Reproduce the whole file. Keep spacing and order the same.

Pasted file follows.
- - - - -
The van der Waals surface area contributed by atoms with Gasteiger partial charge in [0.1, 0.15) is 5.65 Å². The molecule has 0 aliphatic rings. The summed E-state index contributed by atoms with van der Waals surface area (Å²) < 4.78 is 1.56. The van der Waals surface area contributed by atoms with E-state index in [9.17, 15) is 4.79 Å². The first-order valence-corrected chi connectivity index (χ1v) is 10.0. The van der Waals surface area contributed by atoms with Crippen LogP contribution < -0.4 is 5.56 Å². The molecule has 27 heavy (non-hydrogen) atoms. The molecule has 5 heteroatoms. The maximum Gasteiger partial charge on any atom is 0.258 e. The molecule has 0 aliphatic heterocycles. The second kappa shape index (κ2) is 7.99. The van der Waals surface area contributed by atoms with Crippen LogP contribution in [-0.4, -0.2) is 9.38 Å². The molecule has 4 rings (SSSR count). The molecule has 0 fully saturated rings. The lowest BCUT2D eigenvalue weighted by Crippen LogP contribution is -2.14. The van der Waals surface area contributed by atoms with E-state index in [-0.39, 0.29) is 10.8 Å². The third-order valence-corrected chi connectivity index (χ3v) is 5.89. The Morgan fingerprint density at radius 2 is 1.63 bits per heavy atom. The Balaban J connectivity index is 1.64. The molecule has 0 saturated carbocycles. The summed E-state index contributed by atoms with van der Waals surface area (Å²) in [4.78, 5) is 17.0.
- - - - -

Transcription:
The van der Waals surface area contributed by atoms with Gasteiger partial charge in [0.1, 0.15) is 5.65 Å². The molecule has 0 aliphatic rings. The summed E-state index contributed by atoms with van der Waals surface area (Å²) < 4.78 is 1.56. The van der Waals surface area contributed by atoms with E-state index in [9.17, 15) is 4.79 Å². The first-order valence-corrected chi connectivity index (χ1v) is 10.0. The van der Waals surface area contributed by atoms with Crippen LogP contribution < -0.4 is 5.56 Å². The molecule has 27 heavy (non-hydrogen) atoms. The molecule has 5 heteroatoms. The maximum Gasteiger partial charge on any atom is 0.258 e. The molecule has 0 aliphatic heterocycles. The second kappa shape index (κ2) is 7.99. The van der Waals surface area contributed by atoms with Crippen LogP contribution in [-0.4, -0.2) is 9.38 Å². The molecule has 4 rings (SSSR count). The molecule has 0 fully saturated rings. The lowest BCUT2D eigenvalue weighted by Crippen LogP contribution is -2.14. The van der Waals surface area contributed by atoms with E-state index in [-0.39, 0.29) is 10.8 Å². The third-order valence-corrected chi connectivity index (χ3v) is 5.89. The Morgan fingerprint density at radius 2 is 1.63 bits per heavy atom. The Balaban J connectivity index is 1.64. The molecule has 0 saturated carbocycles. The summed E-state index contributed by atoms with van der Waals surface area (Å²) in [4.78, 5) is 17.0.